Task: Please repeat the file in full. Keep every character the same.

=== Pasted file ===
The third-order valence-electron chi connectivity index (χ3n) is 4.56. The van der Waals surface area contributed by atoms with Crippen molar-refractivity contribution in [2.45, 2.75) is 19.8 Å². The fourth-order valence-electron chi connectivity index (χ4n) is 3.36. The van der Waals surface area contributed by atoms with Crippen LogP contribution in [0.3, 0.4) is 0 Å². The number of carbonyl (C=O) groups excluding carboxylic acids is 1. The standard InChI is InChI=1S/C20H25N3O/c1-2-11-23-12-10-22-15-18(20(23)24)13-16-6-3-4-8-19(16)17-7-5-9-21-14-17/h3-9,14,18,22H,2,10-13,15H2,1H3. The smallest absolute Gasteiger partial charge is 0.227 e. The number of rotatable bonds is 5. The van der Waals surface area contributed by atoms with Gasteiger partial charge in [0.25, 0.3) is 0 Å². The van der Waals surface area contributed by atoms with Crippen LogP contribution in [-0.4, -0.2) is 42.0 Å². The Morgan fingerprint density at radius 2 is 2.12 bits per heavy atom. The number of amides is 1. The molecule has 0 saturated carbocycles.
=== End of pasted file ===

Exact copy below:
The third-order valence-electron chi connectivity index (χ3n) is 4.56. The van der Waals surface area contributed by atoms with Crippen molar-refractivity contribution in [2.45, 2.75) is 19.8 Å². The fourth-order valence-electron chi connectivity index (χ4n) is 3.36. The van der Waals surface area contributed by atoms with Crippen LogP contribution in [0.3, 0.4) is 0 Å². The number of carbonyl (C=O) groups excluding carboxylic acids is 1. The standard InChI is InChI=1S/C20H25N3O/c1-2-11-23-12-10-22-15-18(20(23)24)13-16-6-3-4-8-19(16)17-7-5-9-21-14-17/h3-9,14,18,22H,2,10-13,15H2,1H3. The smallest absolute Gasteiger partial charge is 0.227 e. The number of rotatable bonds is 5. The van der Waals surface area contributed by atoms with Gasteiger partial charge in [0.25, 0.3) is 0 Å². The van der Waals surface area contributed by atoms with Crippen LogP contribution in [-0.4, -0.2) is 42.0 Å². The Morgan fingerprint density at radius 2 is 2.12 bits per heavy atom. The number of amides is 1. The molecule has 0 saturated carbocycles.